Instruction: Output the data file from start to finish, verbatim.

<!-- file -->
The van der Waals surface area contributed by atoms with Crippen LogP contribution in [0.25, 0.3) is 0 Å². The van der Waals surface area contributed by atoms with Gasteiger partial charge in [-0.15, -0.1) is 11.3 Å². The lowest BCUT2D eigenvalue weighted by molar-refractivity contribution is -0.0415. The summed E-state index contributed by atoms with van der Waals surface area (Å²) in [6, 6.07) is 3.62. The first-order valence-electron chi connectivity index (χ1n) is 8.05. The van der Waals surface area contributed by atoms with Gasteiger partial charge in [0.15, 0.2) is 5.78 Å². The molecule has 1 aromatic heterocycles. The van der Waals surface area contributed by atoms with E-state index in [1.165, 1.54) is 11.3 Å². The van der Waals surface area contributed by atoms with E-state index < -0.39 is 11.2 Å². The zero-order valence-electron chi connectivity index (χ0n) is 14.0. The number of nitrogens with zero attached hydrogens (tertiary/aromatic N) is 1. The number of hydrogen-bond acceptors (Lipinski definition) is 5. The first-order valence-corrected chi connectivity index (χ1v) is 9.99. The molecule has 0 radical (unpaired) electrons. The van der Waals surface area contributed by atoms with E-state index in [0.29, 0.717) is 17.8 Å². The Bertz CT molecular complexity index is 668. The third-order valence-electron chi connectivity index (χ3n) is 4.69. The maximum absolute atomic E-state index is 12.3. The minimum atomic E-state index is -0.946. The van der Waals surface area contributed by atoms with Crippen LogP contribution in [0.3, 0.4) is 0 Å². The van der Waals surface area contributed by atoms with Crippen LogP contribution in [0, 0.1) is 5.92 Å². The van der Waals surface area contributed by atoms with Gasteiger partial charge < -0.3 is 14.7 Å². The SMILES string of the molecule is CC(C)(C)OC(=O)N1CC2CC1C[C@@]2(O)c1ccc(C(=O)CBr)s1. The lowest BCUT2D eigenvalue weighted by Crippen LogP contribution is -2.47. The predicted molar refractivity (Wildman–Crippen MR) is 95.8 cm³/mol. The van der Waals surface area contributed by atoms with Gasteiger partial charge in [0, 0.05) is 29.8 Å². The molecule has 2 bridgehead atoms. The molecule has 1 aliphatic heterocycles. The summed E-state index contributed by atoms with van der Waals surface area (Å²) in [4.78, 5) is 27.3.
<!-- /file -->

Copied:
The van der Waals surface area contributed by atoms with Crippen LogP contribution in [0.25, 0.3) is 0 Å². The van der Waals surface area contributed by atoms with Gasteiger partial charge in [-0.15, -0.1) is 11.3 Å². The lowest BCUT2D eigenvalue weighted by molar-refractivity contribution is -0.0415. The summed E-state index contributed by atoms with van der Waals surface area (Å²) in [6, 6.07) is 3.62. The first-order valence-electron chi connectivity index (χ1n) is 8.05. The van der Waals surface area contributed by atoms with Gasteiger partial charge in [0.15, 0.2) is 5.78 Å². The molecule has 1 aromatic heterocycles. The van der Waals surface area contributed by atoms with E-state index in [1.165, 1.54) is 11.3 Å². The van der Waals surface area contributed by atoms with E-state index < -0.39 is 11.2 Å². The zero-order valence-electron chi connectivity index (χ0n) is 14.0. The number of nitrogens with zero attached hydrogens (tertiary/aromatic N) is 1. The number of hydrogen-bond acceptors (Lipinski definition) is 5. The first-order valence-corrected chi connectivity index (χ1v) is 9.99. The molecule has 0 radical (unpaired) electrons. The van der Waals surface area contributed by atoms with E-state index in [0.29, 0.717) is 17.8 Å². The Bertz CT molecular complexity index is 668. The third-order valence-electron chi connectivity index (χ3n) is 4.69. The maximum absolute atomic E-state index is 12.3. The minimum atomic E-state index is -0.946. The van der Waals surface area contributed by atoms with Crippen LogP contribution in [0.3, 0.4) is 0 Å². The van der Waals surface area contributed by atoms with Crippen LogP contribution in [0, 0.1) is 5.92 Å². The van der Waals surface area contributed by atoms with Gasteiger partial charge < -0.3 is 14.7 Å². The SMILES string of the molecule is CC(C)(C)OC(=O)N1CC2CC1C[C@@]2(O)c1ccc(C(=O)CBr)s1. The lowest BCUT2D eigenvalue weighted by Crippen LogP contribution is -2.47. The predicted molar refractivity (Wildman–Crippen MR) is 95.8 cm³/mol. The van der Waals surface area contributed by atoms with Gasteiger partial charge in [0, 0.05) is 29.8 Å². The molecule has 2 bridgehead atoms. The molecule has 1 aliphatic heterocycles. The summed E-state index contributed by atoms with van der Waals surface area (Å²) in [4.78, 5) is 27.3.